Jae C. Hong, Associated Press
LACROSSE, Wis. — Republican presidential front-runner Mitt Romney is attacking rival Rick Santorum as a friend of "big labor" as they campaign in Wisconsin, where a fight over labor unions is fueling a bitter recall effort aimed at Gov. Scott Walker.
Santorum, in turn, is aligning himself with the embattled Republican governor, a play for a party base that he hopes will carry him to victory in the GOP presidential primary on Tuesday.
"As you know the fight against big labor led by Gov. Walker isn't over, here in Wisconsin," a voice says in an automated Romney telephone call. "I was shocked to find out that Rick Santorum repeatedly supported big labor and joined with liberal Democrats in voting against right-to-work legislation during his time in Washington."
Romney, with help from a well-funded allied group, is pointing to union-friendly votes by the former Pennsylvania senator. His swing back from confronting President Barack Obama to attacking his main GOP rival comes as a Marquette University poll shows him overtaking Santorum in Wisconsin by an 8-point margin, 39-31.
In Michigan and Ohio, Romney criticized Santorum's 1996 Senate vote against so-called right-to-work legislation, which provides that people cannot be compelled to join a union as a condition of employment. The recession has hit hard in both states, and labor unions are unpopular with Republican primary voters there.
Wisconsin is Santorum's last chance to keep alive his claim that he can go toe-to-toe with Obama in the industrial heartland. Romney edged Santorum in Michigan and Ohio and soundly beat him in Illinois last week.
The pro-Romney super PAC Restore Our Future is spending $2.3 million on television ads attacking Santorum and added a spot this week mentioning his right-to-work vote.
Santorum has said as a candidate for president that he supports a national right-to-work bill, and that he opposed it in the Senate because he didn't want to undermine Pennsylvania's opposition to the policy. Santorum represented southwestern Pennsylvania in the House for two terms and then won two terms in the Senate from the strong union state. Romney supports national right-to-work legislation.
"Calling Rick Santorum a friend of labor is like calling Mitt Romney a conservative. Neither are true," Santorum told reporters Wednesday.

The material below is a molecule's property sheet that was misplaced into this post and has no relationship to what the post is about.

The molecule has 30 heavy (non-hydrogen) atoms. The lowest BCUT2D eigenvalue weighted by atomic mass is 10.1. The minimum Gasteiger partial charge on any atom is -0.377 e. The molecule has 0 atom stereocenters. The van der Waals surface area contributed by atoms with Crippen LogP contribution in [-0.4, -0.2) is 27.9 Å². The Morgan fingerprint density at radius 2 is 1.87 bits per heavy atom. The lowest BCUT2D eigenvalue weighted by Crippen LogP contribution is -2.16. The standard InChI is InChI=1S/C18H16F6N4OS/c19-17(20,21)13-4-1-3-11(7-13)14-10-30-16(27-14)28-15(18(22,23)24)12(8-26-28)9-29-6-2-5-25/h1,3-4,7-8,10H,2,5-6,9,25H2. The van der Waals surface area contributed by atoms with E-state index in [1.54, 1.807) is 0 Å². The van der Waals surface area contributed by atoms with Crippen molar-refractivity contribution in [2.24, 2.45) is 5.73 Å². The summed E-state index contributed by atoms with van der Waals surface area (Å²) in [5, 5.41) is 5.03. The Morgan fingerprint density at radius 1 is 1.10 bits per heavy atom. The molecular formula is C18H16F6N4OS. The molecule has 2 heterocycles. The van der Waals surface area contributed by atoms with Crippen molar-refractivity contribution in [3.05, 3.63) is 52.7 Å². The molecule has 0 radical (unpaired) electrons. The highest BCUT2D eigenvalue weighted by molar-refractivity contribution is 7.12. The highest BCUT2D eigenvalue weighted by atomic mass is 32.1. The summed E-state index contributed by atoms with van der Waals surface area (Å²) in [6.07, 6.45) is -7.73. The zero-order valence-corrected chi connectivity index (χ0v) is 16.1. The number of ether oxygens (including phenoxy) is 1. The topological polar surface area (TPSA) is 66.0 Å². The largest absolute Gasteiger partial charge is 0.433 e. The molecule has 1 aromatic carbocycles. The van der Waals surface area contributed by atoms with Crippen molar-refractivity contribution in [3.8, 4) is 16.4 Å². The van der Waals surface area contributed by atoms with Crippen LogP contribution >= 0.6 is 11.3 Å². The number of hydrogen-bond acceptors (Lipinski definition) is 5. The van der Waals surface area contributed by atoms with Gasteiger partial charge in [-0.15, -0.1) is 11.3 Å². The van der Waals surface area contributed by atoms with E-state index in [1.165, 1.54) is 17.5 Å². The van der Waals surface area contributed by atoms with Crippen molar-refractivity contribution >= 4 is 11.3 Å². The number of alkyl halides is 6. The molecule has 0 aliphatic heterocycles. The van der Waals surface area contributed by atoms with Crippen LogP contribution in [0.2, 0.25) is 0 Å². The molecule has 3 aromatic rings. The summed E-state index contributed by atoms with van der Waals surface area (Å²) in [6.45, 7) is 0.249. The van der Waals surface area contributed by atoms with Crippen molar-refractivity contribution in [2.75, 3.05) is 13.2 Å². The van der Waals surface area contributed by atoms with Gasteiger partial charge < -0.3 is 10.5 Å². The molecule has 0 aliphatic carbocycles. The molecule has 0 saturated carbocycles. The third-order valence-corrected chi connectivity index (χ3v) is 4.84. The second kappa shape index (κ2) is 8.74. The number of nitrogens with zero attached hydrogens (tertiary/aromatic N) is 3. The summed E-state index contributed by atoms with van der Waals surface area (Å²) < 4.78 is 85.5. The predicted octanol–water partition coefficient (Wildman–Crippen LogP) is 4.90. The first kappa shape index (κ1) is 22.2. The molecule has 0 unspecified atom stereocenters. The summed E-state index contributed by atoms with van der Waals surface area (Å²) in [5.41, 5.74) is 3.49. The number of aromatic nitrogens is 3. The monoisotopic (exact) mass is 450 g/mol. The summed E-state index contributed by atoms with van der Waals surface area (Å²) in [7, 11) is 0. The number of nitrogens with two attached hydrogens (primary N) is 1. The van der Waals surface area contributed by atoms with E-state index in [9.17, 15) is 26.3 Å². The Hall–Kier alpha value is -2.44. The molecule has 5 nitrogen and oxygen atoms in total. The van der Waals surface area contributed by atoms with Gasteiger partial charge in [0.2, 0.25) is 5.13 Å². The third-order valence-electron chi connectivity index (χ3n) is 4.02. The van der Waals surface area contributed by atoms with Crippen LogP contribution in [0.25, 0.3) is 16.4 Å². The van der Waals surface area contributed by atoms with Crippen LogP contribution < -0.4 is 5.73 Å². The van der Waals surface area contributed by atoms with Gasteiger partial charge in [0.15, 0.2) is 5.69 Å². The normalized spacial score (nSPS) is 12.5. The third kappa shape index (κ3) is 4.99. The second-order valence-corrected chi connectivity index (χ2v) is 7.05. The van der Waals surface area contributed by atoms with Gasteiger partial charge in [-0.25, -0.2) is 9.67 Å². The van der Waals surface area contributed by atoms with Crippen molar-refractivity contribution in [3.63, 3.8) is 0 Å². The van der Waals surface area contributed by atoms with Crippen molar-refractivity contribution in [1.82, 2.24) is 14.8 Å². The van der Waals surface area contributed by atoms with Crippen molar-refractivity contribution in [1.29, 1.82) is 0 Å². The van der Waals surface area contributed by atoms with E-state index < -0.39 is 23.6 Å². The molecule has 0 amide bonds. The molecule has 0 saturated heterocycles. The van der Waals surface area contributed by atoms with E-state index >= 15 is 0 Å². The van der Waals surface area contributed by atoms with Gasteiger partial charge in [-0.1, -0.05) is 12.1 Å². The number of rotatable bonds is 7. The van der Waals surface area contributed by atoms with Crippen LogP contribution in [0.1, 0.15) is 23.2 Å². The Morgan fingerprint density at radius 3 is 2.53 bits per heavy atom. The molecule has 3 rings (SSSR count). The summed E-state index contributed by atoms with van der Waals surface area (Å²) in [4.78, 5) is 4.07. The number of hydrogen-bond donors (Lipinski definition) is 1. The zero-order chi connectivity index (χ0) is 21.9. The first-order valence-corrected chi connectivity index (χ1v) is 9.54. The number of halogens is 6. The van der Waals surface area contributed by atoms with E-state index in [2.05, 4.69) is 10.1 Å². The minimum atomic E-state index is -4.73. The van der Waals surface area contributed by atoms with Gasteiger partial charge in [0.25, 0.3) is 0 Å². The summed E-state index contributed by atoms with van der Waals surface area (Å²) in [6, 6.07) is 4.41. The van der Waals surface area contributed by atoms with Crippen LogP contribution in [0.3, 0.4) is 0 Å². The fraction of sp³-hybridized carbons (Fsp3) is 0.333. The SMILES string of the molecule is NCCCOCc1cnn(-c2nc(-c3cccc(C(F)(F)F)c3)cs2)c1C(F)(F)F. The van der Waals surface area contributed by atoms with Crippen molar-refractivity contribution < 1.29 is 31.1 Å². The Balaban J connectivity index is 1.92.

Organized labor and Democratic critics targeted Walker, a Republican elected in 2010, after he won approval last year in the GOP-controlled Legislature to effectively end collective bargaining for public employees. Campaigns for and against Walker have consumed months of television advertising and have overshadowed Tuesday's presidential primary.
Republican National Committee member Mary Buestin of Mequon, Wis., said GOP activists are lining up with Walker, and said any hint of waffling on union issues is not good for a presidential candidate.
"I think when people find out he voted that way, even if he has come around since then, it will hurt Santorum," said Buestin, who lives in a GOP-heavy Milwaukee suburb.
University of Wisconsin political science professor Charles Franklin, who conducted the Marquette poll, said GOP sentiment is heavily anti-union.
"The GOP primary electorate is very positive toward Scott Walker. So anything that differentiates a candidate and puts space between them and Walker is not good for the primary coming up," Franklin said.
Santorum worked vigorously this week to endear himself to supporters of Walker, who is locked in a tight battle to retain the governorship.
"Gov. Walker ... is leading. He is leading this country with his courage, his ability," Santorum said in Bellevue, Wis. "He is willing to stand up and fight the bullies. I come from southwest Pennsylvania. I represented the old steel valley of Pittsburgh. I know what it's like."
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